A Seventh-day Adventist pastor has represented the Adventist Church at a celebration of Queen Elizabeth II’s 90th birthday in St. Paul’s Cathedral in London.
Richard Daly, who pastors the Croydon Seventh-day Adventist Church in London, joined about 50 members of the royal family and 2,000 other dignitaries at the national service of thanksgiving on June 10.
“It was an honor for me to attend and represent my church,” Daly said.
At the service, British Prime Minister David Cameron read Luke 12:22-31, and the Archbishop of Canterbury, Justin Welby, used his sermon to focus on how people are “fearfully and wonderfully made.” Prayers were offered, giving thanks to God for His protection and guidance in the queen's life. Among those who prayed was Hilda Price, a 90-year-old great-grandmother who shares the queen’s birthday, April 21, 1926.
Reflecting on the service, Daly said it was a “privilege to be able to experience a spiritual service where the theme of thankfulness to God and His preserving protection came through very clearly.”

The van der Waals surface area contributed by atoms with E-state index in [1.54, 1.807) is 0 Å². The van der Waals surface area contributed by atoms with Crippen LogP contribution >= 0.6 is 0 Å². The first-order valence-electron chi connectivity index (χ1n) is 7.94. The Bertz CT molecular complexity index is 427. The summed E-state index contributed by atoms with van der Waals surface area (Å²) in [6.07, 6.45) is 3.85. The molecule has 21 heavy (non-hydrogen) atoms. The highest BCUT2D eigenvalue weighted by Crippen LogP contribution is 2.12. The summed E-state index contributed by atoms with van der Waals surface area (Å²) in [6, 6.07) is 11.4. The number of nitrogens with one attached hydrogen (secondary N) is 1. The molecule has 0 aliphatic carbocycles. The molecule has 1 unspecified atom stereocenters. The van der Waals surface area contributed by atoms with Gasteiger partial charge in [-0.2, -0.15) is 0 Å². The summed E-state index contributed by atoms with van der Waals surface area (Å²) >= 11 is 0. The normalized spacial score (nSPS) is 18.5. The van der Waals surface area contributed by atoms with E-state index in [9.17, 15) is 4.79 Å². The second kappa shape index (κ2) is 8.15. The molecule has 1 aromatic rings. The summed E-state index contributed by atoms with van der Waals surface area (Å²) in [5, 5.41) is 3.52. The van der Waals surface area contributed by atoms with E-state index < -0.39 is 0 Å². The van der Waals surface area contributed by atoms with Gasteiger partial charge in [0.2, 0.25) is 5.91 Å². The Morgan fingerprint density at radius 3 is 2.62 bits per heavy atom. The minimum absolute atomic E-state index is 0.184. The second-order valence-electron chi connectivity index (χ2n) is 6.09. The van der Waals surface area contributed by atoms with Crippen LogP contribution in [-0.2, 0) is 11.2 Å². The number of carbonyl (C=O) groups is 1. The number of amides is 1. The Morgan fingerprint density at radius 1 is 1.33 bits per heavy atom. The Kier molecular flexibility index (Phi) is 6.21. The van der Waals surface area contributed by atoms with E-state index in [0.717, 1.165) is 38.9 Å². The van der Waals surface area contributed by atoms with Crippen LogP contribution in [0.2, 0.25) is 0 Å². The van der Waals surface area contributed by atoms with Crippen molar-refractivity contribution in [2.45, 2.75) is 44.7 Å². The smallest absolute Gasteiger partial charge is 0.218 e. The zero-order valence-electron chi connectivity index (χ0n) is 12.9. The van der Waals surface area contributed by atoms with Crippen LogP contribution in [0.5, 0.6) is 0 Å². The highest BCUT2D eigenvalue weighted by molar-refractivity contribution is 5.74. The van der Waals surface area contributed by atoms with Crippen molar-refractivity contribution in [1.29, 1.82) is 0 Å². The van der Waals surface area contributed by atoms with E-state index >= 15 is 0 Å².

“The hymns and Scripture passages were all uplifting, and even though the attendees had come from all different walks of life, it was impossible to leave without a sense of awe and reverence for the whole spiritual atmosphere,” he said.
Daly, who has pastored the Croydon church since 2010 and served as one of 60 volunteer chaplains during the 2012 Summer Olympics in London, was not the only Adventist in attendance at the queen’s birthday celebration. Also present were Patrick Allen, the governor-general of Jamaica, and his wife, who are both Seventh-day Adventists.
Daly sat close to the front of the cathedral, allowing him to see the members of the royal family pass by.
He said the experience “ushered in my mind the biblical truth that as followers in Christ we are all royal in His eyes and joint heirs to the kingdom of God.”